The answer pretty much has to be encryption. If Apple enabled end-to-end encryption for iCloud Photo Library, it will lose the ability to scan for CSAM directly in the cloud. Apple has already been walking a tightrope for years between user privacy and the demands of law enforcement, and it’s safe to say that the US Justice Department would not look too fondly if Apple were to suddenly turn exabytes of users’ photos into a black box that they couldn’t peer into.
As scary as the concept of scanning your photos on your iPhone may be, consider that right now everything stored in your iCloud Photo Library is already completely wide open to inspection by Apple or law enforcement. It’s only Apple’s internal policies that prevent the FBI from going on a fishing expedition through your photo library whenever it feels like it.
Scanning for CSAM directly on your device will allow Apple to eventually lock down your photos in the cloud without creating a safe haven for child abusers to store their content online with impunity.
To be clear, the entire system is also built with encryption and multiple checks and balances in place. For example:
- Photos are only matched against known CSAM images from the NCMEC database. Apple is not using machine learning to “figure out” whether an image contains CSAM, and a cute photo or video of your toddler running around is not going to get flagged by this algorithm.
- False positives are theoretically possible, but rare. Due to the way the photos are compared — they’re reduced to a numerical code, or “hashed” — it’s conceivably possible that two entirely unrelated photos could result in a false match. These are called “collisions,” in cryptographic terms, where a completely innocuous photo coincidentally matches the hash of a known image in the CSAM database.
- A minimum threshold of matches is required before Apple can look at flagged photos. Because of the possibility of collisions, Apple doesn’t even get notified when the matched images remain below a certain threshold. Instead, using a technology called “threshold secret sharing,” the photo is flagged with an encrypted “safety voucher” that’s designed to be cryptographically unreadable until the threshold is reached. This means Apple couldn’t find these flagged photos even if it tried. The vouchers are securely stored, so the photos can be identified when and if the user’s account does hit critical mass.
- Apple says there’s a 1 in 1 trillion probability of an account being incorrectly flagged. This is done by setting the threshold high enough that only accounts with a significant number of CSAM images would even come to Apple’s attention in the first place. Accounts below the threshold remain completely invisible to the system.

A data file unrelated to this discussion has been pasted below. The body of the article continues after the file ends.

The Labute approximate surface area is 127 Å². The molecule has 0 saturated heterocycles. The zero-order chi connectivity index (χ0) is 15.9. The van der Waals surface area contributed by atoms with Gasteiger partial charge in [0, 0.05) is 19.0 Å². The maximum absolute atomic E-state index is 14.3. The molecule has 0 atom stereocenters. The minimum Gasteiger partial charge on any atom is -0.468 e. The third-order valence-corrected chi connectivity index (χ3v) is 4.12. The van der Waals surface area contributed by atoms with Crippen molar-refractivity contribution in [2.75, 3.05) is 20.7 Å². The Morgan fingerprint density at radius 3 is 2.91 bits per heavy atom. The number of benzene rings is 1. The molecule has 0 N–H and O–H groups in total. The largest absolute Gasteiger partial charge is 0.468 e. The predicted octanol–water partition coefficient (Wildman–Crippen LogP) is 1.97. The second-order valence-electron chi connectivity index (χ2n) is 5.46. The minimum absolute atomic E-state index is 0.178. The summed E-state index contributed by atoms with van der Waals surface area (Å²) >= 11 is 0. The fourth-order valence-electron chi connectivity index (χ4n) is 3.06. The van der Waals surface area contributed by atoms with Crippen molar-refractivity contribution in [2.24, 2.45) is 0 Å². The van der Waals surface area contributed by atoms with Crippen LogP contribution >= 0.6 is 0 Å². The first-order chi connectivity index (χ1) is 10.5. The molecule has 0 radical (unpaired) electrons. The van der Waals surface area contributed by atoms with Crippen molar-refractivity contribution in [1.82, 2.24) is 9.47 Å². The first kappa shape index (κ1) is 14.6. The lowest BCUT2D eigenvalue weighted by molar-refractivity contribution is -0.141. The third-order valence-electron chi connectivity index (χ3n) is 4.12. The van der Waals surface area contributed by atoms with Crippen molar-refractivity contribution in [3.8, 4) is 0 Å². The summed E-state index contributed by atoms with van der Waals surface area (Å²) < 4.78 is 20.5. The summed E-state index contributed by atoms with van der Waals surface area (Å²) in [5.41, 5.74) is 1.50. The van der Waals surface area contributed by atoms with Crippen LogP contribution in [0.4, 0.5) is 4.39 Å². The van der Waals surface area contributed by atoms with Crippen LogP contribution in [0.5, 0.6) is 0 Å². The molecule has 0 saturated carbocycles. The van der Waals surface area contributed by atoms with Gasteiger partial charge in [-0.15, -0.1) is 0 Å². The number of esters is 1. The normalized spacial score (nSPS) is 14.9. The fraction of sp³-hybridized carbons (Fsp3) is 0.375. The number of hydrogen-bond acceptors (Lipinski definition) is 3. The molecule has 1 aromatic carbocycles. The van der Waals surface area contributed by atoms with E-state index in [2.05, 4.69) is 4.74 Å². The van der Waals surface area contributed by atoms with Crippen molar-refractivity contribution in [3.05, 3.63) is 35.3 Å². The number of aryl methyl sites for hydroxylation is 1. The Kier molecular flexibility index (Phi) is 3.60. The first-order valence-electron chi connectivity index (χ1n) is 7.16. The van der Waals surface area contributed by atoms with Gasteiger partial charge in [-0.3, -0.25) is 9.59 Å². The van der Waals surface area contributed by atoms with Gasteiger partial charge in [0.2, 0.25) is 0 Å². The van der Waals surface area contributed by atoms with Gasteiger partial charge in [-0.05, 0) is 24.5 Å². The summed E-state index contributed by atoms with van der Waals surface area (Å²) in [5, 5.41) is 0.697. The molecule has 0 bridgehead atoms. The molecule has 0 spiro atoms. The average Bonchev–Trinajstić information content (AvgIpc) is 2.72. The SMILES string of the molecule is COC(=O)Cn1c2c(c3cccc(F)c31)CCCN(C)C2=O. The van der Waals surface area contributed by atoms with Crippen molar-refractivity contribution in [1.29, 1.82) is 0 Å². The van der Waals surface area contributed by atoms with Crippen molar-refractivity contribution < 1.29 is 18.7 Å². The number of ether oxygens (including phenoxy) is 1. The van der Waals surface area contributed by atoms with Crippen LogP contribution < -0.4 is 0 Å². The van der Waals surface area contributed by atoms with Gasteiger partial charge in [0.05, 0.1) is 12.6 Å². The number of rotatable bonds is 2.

- Flagged accounts get manually reviewed by a human. Once an account crosses the threshold, Apple says it will follow a manual review process, confirming that the content is actually CSAM. If that’s determined to be the case, then the account will be disabled and the user will be reported to the NCMEC. There will also be an appeal process for users to have their accounts reinstated if they feel that they’ve been mistakenly flagged.
- Only photos flagged as CSAM are disclosed. Once iCloud Photo Library is end-to-end encrypted, Apple won’t be able to view any of your photos at all on a routine basis. However, even if an account exceeds the CSAM matching threshold and gets flagged for further investigation by Apple, only those photos that were flagged will be viewable by Apple staff or the NCMEC. The rest of the user’s iCloud Photo Library remains safely encrypted. This will not be an invitation for law enforcement to take a joyride through your entire photo library.
One downside to this whole system, however, is that users won’t be given any insight into what’s going on. Apple notes that users can’t access or view the database of known CSAM images, for obvious reasons, but they also won’t be told if the system flags one of their images as CSAM.
For those who are interested in the nitty-gritty details, Apple’s CSAM Detection Technical Summary goes into much greater detail, and is definitely worth a read. As usual, the effort Apple has put into building this in a way that’s both private and secure is seriously impressive.
While that may not be enough to quell the concerns of security and privacy advocates, who fear the potential for the technology to be misused, it may turn out to be a necessary evil — a tradeoff between providing better overall security by much better encryption for the trillions of harmless photos that are already stored in people’s iCloud Photo Libraries and ensuring that those who would exploit children through the creation and sharing of harmful and abusive images can still be held responsible for their actions.
Apple says that CSAM Detection “will be included in an upcoming release of iOS 15 and iPadOS 15,” meaning it won’t necessarily be there when iOS 15.0 launches next month. It will also only apply to users who have iCloud Photo Library enabled on their devices, since presumably Apple has a legal responsibility to ensure that it’s not storing CSAM content on its own servers, but realistically understands that it’s none of its business what users keep in their own personal storage.